Parasites and Infection of Mice.
L. major (MHOM/SU/73/5ASKH) was provided by Drs. H. Ishikawa and K. Himeno (University of Tokushima School of Medicine, Tokushima, Japan). Parasite infectivity was maintained by in vivo passage in BALB/c mice. For experimental infection, the parasites were collected from footpad legions and expanded in Schnider's medium (GIBCO BRL) supplemented with 20% FCS at 25°C. Stationary phage promastigotes were harvested, washed with PBS, and used for infection and antigen preparation. Groups of six mice were infected with 5 × 106 promastigotes in the right hind footpad. In each group, mice were injected intraperitoneally with 300 μg of anti-CD70, anti-CD30L, anti–4-1BBL, or anti-OX40L mAb or control rat IgG at the time of infection and subsequently twice per week until the end of experiments. Progression of leishmaniasis was assessed by weekly measuring of the swelling of the infected right footpad compared with the uninfected left footpad. To prepare soluble leishmanial antigens (SLAs) for ELISA, 109 promastigotes were subjected to three cycles of freezing and thawing and homogenized. Protein concentration of SLA was determined using the Bio-Rad Protein Assay reagent (Bio-Rad Labs.).
Flow Cytometric Analysis.
Popliteal LNs were digested with collagenase (Wako Pure Chemical Industries, Ltd.), and cell suspension was collected and used for detection of OX40L on CD11b+ or B220+ cells or OX40 on CD4+ T cells. To enrich DCs, low density cells were isolated by a BSA gradient (Sigma Chemical Co.) according to the procedure described by Crowley et al. 19 and used for detection of OX40L, CD70, 4-1BBL, or CD30L on CD11c+ cells. Cell surface staining was performed as previously described 15. In brief, 106 cells were first preincubated with anti-CD16/32 mAb (FcBlock; PharMingen) and then incubated with biotinylated control rat IgG, anti-OX40L (RM134L), anti-CD70 (FR70), anti–4-1BBL (TKS-1), anti-CD30L (RM153), or anti-OX40 mAb (MRC OX86) (reference 20). After washing with PBS, the cells were incubated with FITC-labeled anti-CD11b, anti-B220, anti-CD11c, or anti-CD4 mAb (PharMingen) and PE-labeled streptavidin (PharMingen). After washing with PBS, the stained cells (live-gated on the basis of forward and side scatter profiles and propidium iodide exclusion) were analyzed on a FACScan™ (Becton Dickinson).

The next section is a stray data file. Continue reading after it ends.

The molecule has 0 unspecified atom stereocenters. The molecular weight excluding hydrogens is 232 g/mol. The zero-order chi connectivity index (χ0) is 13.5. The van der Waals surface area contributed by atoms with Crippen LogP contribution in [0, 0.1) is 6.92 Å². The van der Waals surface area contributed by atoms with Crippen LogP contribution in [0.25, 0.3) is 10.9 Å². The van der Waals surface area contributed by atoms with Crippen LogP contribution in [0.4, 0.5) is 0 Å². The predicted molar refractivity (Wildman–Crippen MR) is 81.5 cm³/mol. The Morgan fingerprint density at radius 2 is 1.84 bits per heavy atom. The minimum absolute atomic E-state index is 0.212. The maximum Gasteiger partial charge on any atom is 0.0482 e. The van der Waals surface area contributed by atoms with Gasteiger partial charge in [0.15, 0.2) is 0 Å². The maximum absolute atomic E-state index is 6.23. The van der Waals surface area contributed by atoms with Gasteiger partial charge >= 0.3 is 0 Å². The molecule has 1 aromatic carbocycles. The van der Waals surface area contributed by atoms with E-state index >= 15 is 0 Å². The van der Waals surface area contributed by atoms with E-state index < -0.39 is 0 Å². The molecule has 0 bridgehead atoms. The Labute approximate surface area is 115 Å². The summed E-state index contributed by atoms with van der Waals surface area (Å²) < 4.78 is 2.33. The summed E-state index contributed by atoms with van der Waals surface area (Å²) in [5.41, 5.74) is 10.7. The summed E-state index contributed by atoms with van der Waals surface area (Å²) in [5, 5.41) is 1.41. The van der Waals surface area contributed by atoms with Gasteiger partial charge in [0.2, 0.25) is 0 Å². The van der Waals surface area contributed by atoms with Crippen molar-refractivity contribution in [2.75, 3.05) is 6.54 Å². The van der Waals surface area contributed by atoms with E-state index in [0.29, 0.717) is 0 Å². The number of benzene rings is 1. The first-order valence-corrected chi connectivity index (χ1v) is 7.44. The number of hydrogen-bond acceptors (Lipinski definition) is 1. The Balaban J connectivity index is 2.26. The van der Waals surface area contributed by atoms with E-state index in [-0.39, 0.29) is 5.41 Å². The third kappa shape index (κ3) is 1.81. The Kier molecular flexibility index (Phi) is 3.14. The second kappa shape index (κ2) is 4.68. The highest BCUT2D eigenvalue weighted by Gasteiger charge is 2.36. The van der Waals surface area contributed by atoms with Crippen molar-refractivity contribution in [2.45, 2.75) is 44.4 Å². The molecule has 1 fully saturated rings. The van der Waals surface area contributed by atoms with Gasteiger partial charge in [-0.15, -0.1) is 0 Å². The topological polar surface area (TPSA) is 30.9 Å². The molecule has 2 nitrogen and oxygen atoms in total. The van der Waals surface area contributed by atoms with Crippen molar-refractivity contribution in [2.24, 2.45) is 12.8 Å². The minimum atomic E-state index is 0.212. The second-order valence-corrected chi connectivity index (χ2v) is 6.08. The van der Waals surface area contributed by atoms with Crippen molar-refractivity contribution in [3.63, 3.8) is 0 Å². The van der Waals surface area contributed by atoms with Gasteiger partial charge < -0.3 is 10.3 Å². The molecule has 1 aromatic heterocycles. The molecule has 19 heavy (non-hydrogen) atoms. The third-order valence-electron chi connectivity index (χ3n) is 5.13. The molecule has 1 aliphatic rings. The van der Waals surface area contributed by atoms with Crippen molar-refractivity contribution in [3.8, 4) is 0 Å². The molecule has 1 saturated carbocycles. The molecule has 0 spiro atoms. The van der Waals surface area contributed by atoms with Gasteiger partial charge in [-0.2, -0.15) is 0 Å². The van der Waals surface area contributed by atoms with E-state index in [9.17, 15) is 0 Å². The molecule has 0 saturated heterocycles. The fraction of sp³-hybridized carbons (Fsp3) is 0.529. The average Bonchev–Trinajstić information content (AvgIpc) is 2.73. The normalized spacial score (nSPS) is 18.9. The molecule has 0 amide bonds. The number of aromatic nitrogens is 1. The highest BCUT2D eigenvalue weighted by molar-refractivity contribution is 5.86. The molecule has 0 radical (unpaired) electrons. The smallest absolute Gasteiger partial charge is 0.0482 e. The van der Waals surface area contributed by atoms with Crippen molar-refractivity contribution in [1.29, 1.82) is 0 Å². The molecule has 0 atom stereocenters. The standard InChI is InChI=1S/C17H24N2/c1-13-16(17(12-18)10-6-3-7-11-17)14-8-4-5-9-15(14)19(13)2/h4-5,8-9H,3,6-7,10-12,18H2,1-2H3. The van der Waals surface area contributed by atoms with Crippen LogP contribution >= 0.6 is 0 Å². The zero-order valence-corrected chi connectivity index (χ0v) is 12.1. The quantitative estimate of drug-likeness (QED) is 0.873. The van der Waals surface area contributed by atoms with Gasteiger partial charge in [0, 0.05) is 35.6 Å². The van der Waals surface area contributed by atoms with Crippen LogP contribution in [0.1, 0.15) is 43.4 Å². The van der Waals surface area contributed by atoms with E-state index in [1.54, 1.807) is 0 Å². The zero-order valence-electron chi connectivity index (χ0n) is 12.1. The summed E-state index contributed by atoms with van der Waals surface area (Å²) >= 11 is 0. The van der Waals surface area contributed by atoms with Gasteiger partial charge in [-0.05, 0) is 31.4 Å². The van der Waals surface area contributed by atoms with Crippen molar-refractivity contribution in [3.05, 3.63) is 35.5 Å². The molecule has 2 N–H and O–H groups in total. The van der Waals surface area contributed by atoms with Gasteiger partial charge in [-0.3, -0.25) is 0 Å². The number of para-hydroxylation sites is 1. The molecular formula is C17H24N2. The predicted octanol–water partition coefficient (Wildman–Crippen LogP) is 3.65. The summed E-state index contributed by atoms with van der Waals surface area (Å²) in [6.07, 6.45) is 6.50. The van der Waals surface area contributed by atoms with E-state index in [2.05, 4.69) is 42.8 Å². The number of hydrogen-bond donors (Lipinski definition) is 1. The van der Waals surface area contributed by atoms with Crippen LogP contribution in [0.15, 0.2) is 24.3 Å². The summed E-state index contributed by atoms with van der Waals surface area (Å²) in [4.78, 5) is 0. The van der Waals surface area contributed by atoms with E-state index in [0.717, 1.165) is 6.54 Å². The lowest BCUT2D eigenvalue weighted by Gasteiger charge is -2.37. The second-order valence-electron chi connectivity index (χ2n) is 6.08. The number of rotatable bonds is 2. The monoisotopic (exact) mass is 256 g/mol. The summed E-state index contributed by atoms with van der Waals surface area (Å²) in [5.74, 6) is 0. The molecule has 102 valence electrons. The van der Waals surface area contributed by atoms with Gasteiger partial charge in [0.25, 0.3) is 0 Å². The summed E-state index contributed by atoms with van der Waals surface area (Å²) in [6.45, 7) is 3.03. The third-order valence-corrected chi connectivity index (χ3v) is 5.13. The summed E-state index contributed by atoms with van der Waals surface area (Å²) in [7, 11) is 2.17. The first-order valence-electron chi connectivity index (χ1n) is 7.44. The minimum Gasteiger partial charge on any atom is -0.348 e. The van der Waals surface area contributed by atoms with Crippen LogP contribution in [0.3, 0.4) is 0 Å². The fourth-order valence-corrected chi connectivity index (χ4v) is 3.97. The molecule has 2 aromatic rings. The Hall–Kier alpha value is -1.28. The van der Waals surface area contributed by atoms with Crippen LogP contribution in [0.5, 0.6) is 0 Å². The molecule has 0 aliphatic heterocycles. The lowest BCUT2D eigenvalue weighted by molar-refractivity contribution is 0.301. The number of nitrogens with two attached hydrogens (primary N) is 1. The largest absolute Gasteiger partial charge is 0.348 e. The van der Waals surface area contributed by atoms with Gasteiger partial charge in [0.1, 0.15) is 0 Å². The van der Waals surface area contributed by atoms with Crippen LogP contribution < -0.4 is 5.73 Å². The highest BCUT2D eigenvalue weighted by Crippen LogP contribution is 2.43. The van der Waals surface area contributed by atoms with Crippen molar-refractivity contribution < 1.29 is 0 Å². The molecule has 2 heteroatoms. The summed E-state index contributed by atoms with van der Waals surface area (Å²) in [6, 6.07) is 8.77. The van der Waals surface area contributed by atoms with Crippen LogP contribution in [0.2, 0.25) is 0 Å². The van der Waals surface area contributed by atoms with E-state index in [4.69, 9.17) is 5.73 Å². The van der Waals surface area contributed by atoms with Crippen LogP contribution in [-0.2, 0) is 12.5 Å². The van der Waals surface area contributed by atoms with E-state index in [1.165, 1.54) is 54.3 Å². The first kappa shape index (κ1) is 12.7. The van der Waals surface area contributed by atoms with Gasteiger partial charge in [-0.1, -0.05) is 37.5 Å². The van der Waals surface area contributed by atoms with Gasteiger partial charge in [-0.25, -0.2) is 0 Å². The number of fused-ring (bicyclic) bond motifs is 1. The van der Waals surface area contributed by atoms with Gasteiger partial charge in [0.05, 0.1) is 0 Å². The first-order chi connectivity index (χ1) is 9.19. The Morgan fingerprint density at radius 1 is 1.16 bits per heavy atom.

In Vitro Stimulation of CD4+ T Cells.
CD4+ T cells were purified from popliteal LNs at 50 d after the L. major infection by passage through a nylon fiber column (Wako Pure Chemical Industries, Ltd.) and treatment with a mixture of hybridoma supernatants (anti-MHC class II, M5/114; anti-CD8, 3.155; and anti-B220, RA3-3A1) and low-tox rabbit complement (Cedarlane Labs., Ltd.). CD4+ T cells (>95% pure) were pooled from three mice in each group and stimulated with 50 ng/ml of PMA and 500 ng/ml of ionomycin (both from Sigma Chemical Co.) at 5 × 105 cells/ml in 96-well round-bottomed plates containing 200 μl of RPMI 1640 medium supplemented with 10% FCS, 10 mM Hepes, 2 mM l-glutamine, 1 mM sodium pyruvate, 0.1 mg/ml penicillin and streptomycin, and 50 μM 2-ME. For estimating proliferative responses, the cultures were pulsed with 0.5 μCi/well of [3H]thymidine (DuPont-NEN) for the last 7 h. Incorporated radioactivity was measured as previously described 15. To determine the production of cytokines, cell-free supernatants were collected at 24–72 h and assayed for IL-2, IL-4, IL-5, IL-6, IL-10, and IFN-γ by ELISA using OptEIA kits (PharMingen) and IL-13 by using Quantikine mouse IL-13 kit (R & D Systems, Inc.) according to the manufacturer's instructions.
Measurement of Serum Ig by ELISA.
SLAs (10 μg/ml) were coated onto 96-well CovaLink NH plates (Nunc, Inc.). After blocking with 1% BSA and 0.05% Tween 20 in PBS, L. major–specific IgG isotypes were determined by incubating serially diluted serum samples for 2 h at 37°C. After washing with 0.05% Tween 20 in PBS, wells were incubated with biotin-conjugated isotype-specific mAbs, including anti–mouse IgG1 (Serotec) or anti–mouse IgG2a, IgG2b, or IgG3 (PharMingen), washed, and then developed with Vectastain ABC kit (Vector Labs., Inc.) and o-phenylendiamine (Wako Pure Chemical Industries, Ltd.). After terminating the reaction with 2N H2SO4, OD at 490/595 nm was measured on a microplate reader (Bio-Rad Labs., Inc.). Total serum IgG was quantitated by sandwich ELISA by using goat anti–mouse IgG (Zymed Labs.) and biotin-conjugated anti–mouse IgG (Vector Labs., Inc.) as described above. Total serum IgE was quantitated by IgE-specific sandwich ELISA as previously described 21.
Effect of Anti-CD70, -CD30L, –4-1BBL, and -OX40L mAbs on Murine Leishmaniasis.
To determine the contribution of CD70, CD30L, 4-1BBL, and OX40L to murine leishmaniasis, susceptible BALB/c and resistant C57BL/6 mice were administrated with neutralizing anti-CD70, -CD30L, –4-1BBL, or -OX40L mAb or control rat IgG at the time of L. major infection and subsequently twice per week until the end of experiments. As shown in Fig. 1A and Fig. C, control IgG–treated BALB/c mice developed progressive lesions manifested by footpad swelling over a 50-d period after L. major infection, whereas C57BL/6 mice treated with control IgG developed only small lesions over that period (Fig. 1B and Fig. D). The administration of anti-OX40L mAb markedly reduced the footpad swelling in susceptible BALB/c mice (Fig. 1 A) but did not influence the resistance of C57BL/6 mice (Fig. 1 B). In contrast, the administration of anti-CD70, -CD30L, or –4-1BBL mAb exhibited no apparent effect in either susceptible BALB/c or resistant C57BL/6 mice (Fig. 1C and Fig. D). These results indicated that OX40L plays a unique role in the development of susceptible phenotype in BALB/c mice but not in the development of resistant phenotype in C57BL/6 mice.